From his office in East Shelby County, James Bolden oversees homeland security for six counties in west Tennessee. When it comes to earthquake readiness he's brutally honest.
"Certainly, we're not where we should be," Bolden said Monday.
Across the state, reports are the same. Emergency management agencies are short on satellite phones, generators, food, water and mobile shelters. West Tennessee is no exception.
"We don't have them at this time," Bolden said. "Certainly, there's a limited amount that's on hand."
Bolden says federal funding doesn't cut it, and Shelby County Mayor AC Wharton knows it. He talks often about the heavy planning he and other government leaders are doing to be ready for a big quake.
But he'd rather talk about what everyday citizens need to do, pointing out that government will never be able to do enough in a crisis.
"We simply do not and will not have enough first responders," Wharton said. "Even on a good day would not be able to get to everybody who might find his or herself in harm's way."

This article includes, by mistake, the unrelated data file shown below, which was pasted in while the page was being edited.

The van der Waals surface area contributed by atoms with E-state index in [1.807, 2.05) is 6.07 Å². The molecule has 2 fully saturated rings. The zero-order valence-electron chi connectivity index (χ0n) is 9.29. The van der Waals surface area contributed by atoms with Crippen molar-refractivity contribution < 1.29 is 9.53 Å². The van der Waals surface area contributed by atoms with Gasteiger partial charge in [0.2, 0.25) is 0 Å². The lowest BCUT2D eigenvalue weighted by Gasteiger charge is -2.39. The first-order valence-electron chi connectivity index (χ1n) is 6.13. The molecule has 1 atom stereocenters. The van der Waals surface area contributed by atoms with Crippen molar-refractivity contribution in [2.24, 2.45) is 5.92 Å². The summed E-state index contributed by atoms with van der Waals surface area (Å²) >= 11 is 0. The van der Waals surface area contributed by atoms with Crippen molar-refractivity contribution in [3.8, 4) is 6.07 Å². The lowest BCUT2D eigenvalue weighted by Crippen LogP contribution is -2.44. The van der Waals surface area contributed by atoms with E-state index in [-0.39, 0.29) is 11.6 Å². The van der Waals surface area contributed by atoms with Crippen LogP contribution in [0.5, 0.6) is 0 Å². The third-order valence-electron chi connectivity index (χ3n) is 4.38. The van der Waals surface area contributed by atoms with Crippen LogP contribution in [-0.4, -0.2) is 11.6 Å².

Wharton says emergency agencies are always improving their communications systems. It's an old problem getting new buzz and new money. But he says if cell towers go out, the systems go down. Satellite phones are expensive, and the federal government doesn't send enough money down the pike, and stockpiling is too big a job.
"This idea of stockpiling is not simply something that we in the public sector ought to do," Wharton said. "We ought to take our neighborhoods and take a manageable area, try to find some structures, which based on current knowledge, would be better than others to withstand a seismic event and say now, we're going to put food supplies there."
On October 8th, the Homeland Security Council will host a summit for citizens at the Cook Convention Center. It's designed to help neighborhoods and communities get ready for an earthquake, independent of government efforts.
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